Going forward, Mikkola and her team plan to investigate the developmental and regenerative potential of the endothelium-derived cardiac progenitor cells, and define the mechanisms by which Scl can at the same time activate one fate while suppressing another.

"These results call for future studies to examine the prospect of harnessing the latent cardiogenic potential in the vasculature for use in regenerative medicine, and to investigate whether similar development plasticity exists in other major cell fate decisions in the developing embryo," the study states.


'/>"/>
Contact: Kim Irwin
kirwin@mednet.ucla.edu
310-206-2805
University of California - Los Angeles Health Sciences
Source:Eurekalert  

Related biology news :

1. Researchers identify mechanisms that allow embryonic stem cells to become any cell in the human body
2. Amniotic fluid yields alternatives to embryonic stem cells
3. Magical state of embryonic stem cells may help overcome hurdles to therapeutics
4. Navigating the Patent Minefield of Embryonic Stem Cell Product Development; Free Kindle Fire Tablet and Research Database with Purchase
5. New York Stem Cell Foundation scientist grows bone from human embryonic stem cells
6. Navigating the IP Minefield of Human Embryonic Stem Cell Development
7. BU researchers derive purified lung and thyroid progenitors from embryonic stem cells
8. Embryonic development protein active in cancer growth
9. Key function of protein discovered for obtaining blood stem cells as source for transplants
10. Blood sugar diabetes risk for South Asians
11. Blood vessel forming potential of stem cells from human placenta and umbilical cord blood
Post Your Comments:
*Name:
*Comment:
*Email:
Related Image:
Embryonic blood vessels that make blood stem cells can also make beating heart muscles
(Date:11/15/2016)... , Nov. 15, 2016  Synthetic Biologics, Inc. ... therapeutics focused on the gut microbiome, today announced ... 25,000,000 shares of its common stock and warrants ... at a price to the public of $1.00 ... Synthetic Biologics from the offering, excluding the proceeds, ...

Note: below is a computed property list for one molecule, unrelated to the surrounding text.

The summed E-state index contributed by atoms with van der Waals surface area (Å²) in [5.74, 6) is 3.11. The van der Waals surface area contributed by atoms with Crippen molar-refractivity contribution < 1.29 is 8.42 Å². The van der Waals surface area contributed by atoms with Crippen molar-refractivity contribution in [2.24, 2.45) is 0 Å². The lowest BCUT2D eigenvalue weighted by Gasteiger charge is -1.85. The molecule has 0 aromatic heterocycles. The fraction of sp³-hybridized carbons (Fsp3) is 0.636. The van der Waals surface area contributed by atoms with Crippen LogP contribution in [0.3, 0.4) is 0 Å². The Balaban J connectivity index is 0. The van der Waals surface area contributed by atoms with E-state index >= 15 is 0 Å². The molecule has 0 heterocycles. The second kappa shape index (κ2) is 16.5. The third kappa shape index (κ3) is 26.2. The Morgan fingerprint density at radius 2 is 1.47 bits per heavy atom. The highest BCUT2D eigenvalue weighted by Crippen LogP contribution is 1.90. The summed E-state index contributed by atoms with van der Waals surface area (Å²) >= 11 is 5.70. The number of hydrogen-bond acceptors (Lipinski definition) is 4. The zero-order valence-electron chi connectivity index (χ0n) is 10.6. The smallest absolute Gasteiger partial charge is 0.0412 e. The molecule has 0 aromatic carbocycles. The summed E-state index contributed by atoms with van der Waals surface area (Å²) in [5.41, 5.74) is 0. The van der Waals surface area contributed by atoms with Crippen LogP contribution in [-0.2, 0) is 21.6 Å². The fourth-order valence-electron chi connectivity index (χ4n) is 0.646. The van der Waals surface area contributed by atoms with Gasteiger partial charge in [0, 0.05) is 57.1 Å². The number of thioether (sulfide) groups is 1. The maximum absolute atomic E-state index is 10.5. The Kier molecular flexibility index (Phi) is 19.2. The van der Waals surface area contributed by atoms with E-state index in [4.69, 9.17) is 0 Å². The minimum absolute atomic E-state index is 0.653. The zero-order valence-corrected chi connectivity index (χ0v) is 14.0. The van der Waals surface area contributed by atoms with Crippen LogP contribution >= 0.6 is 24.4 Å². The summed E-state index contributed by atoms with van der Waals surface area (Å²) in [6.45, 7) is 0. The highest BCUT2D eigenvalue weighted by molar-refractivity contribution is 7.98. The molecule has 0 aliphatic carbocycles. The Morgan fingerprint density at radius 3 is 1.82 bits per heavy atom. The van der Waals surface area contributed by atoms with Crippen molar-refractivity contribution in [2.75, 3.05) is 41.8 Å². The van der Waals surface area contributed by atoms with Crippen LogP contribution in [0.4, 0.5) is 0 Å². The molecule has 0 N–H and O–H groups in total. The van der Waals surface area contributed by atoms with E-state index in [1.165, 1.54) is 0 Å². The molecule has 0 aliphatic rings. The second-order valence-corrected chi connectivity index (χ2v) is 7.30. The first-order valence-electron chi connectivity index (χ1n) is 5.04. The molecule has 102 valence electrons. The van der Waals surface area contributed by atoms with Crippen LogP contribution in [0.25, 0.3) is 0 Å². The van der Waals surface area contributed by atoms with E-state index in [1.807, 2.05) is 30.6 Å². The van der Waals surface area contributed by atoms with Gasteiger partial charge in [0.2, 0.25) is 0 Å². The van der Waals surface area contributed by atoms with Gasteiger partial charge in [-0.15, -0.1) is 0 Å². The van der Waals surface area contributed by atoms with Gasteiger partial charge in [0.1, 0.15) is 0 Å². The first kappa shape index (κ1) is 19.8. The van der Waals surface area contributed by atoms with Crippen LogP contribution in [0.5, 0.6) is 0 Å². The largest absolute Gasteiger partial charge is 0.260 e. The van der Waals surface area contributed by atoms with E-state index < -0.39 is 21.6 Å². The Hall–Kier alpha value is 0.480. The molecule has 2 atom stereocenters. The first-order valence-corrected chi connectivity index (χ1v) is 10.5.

(Date:6/22/2016)... , June 22, 2016  The American College of Medical ... Show Executive Magazine as one of the fastest-growing trade ... 25-27 at the Bellagio in Las Vegas ... highest percentage of growth in each of the following categories: ... companies and number of attendees. The 2015 ACMG Annual Meeting ...
(Date:6/16/2016)... 2016 The global ... reach USD 1.83 billion by 2024, according to ... Technological proliferation and increasing demand in commercial buildings, ... drive the market growth.      (Logo: ... development of advanced multimodal techniques for biometric authentication ...
Breaking Biology News(10 mins):
(Date:12/6/2016)... 6, 2016 /PRNewswire/ - SQI Diagnostics Inc. ("SQI" or the "Company") (TSX-V: ... fourth quarter and fiscal year ended September 30, 2016. ... , , ... sciences and diagnostics company that develops and commercializes proprietary technologies and ... Achieved revenues of $1.4 million more than tripling prior ...
(Date:12/6/2016)... , ... December 06, 2016 , ... ... plasma technology platforms, announced today that the company has engaged in a collaborative ... Development Agreement (MRDA) with the CSU Office of the Vice President for Research. ...
(Date:12/6/2016)... MENLO PARK, Calif. , Dec. 6, 2016 ... of up to $150 million from the National ... Infectious Diseases and the Division of AIDS (NIAID-DAIDS) ... microbicides and other non-vaccine pre-exposure (PreP) agents. Under ... suite of preclinical product development services for candidate ...
(Date:12/5/2016)... ... December 05, 2016 , ... This composition patent, U.S. Patent ... The composition claims are not limited to any particular process to make ... polymers, carbon fibers, graphene, and other materials. A continuation application, U.S. Patent ...
Breaking Biology Technology: